Quabbin: Accidental Wilderness
15 Miles and 17,000 Years Away
Artifacts show that Pocumtac and Nipmuc Indians were stewarding the land along the Swift River Valley as far back as 15,000 BC. Their communities thrived through planning and attention to cycles of hunting, gathering, planting, and harvesting.
Some 30 thousand years later, English settlers appeared. Over the next 200 years they drove out or buried most of the Natives, and in 1736, the General Court in Boston granted a thousand acres of this land to the new settlers. The territory was renamed Quabbin, meeting of many waters, after Native American chief Nani-Quaben.
Four towns grew along the Swift River – Dana, Enfield, Prescott, and Greenwich (pronounced “Green-witch”). New settlers farmed the land and entered the industrial age producing palm leaf hats, textiles, shoddy, and piano legs.
200 Years is Time Enough
…Time enough to build communities; to grow roots; to see new generations born, grown, and married. Though the tenure of this second wave of residents was a bit shorter than that of their Native predecessors – and their expulsion a bit gentler by comparison – they considered the taking of their homes and property by eminent domain as bitterly destructive to their communities and the land.
Boston had first set its sights on the Swift River Valley as a potential source of needed water in 1895. By 1937, all residents were forced to leave. Homes, industries and farms were removed or destroyed, and 39 square miles of land were cleared and burned. The graves of ancestors were carefully dug up and relocated – the sole exception being the graves of Native Americans, which remained untouched.
Quabbin Reservoir was born.
A brief 75 years brings us to now. Quabbin Reservoir is the largest body of water in Massachusetts,with 25,000 acres of water surrounded by 81,000 acres of watershed lands. In the creation of this new territory, three crucial policies shaped its future – and ours:
- Quabbin was to have public, rather than private, ownership;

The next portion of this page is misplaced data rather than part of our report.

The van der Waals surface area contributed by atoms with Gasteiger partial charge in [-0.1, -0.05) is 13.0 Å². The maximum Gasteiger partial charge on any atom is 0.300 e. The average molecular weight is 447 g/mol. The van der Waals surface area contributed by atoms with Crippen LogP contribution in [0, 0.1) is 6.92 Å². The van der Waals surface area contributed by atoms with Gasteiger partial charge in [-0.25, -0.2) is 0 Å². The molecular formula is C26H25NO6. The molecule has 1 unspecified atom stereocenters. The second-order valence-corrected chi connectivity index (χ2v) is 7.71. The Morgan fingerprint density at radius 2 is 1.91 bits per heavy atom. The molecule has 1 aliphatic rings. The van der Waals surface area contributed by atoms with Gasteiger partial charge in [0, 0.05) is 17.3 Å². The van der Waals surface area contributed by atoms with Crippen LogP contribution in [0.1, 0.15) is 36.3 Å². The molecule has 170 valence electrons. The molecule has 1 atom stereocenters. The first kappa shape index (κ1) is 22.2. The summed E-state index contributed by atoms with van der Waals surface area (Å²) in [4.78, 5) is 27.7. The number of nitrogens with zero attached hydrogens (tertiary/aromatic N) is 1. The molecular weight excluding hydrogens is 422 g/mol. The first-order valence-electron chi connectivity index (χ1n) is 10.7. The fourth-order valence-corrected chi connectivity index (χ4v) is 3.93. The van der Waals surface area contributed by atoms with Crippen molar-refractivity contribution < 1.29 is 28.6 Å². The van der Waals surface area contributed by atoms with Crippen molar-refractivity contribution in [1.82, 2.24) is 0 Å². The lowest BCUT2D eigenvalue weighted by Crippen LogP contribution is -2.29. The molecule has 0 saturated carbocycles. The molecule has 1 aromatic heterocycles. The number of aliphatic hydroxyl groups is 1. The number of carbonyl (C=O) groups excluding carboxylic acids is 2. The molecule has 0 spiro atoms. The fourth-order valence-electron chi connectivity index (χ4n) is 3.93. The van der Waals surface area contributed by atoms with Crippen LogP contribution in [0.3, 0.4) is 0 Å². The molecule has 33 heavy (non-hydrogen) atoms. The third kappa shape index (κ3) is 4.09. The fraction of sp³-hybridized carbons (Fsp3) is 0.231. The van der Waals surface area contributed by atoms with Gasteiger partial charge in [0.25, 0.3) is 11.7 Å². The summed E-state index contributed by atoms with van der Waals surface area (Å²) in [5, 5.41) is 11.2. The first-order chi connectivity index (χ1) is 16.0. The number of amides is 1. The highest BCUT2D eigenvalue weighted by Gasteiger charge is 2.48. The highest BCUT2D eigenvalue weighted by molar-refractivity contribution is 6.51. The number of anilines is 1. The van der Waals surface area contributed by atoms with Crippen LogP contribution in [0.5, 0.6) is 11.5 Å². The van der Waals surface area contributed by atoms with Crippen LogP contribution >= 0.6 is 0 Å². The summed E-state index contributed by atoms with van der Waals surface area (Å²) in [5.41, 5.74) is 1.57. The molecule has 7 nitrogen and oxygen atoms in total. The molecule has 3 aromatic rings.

- water would be delivered to its destination by gravity; and
- the area would be protected by watershed lands
As a result, Quabbin belongs to the taxpayers; it is open to visitors through any one of its 55 gates. Visitors will find no hum of pumps transporting the water, as it simply flows downhill – and no filtration systems: the watershed naturally protects and filters the water .
The Quabbin has also become, in author Thomas Conuel’s words, an “Accidental Wilderness.” The watershed protecting the water is also an ideal wildlife habitat. Once again moose, deer, coyotes, fox, fisher cats, beaver, and black bear inhabit the area.
Eagles were reintroduced in the 1980’s, and they now join hawks circling overhead. Several loon pairs can be spotted on the lake, as Quabbin is one of the few water bodies in the state that provide enough privacy for rearing chicks.
Quabbin appears in no less than 3 novels, 1 children’s book (by local author Jane Yolen), 1 movie, 1 song, 2 short stories (by a sci-fi/horror writer), 1 poem, and a roller derby team. (You can find their names here.)
As one might expect, Quabbin has its share of ghosts. It also sports numerous cellar holes, and a golf club-house on top of an island that was once a Greenwich hilltop.
Greenwich was also home to a goldmine, which the Barlow brothers worked in the early 1900’s. And in the 1940?s, Dana was home to Asa “Popcorn” Snow, whose nickname derives from his vegetarian diet – primarily popcorn and milk. This is one of the more “normal” details of his life (more…here).
For further information about our Day Long Writing Retreat in this beautiful setting, click here.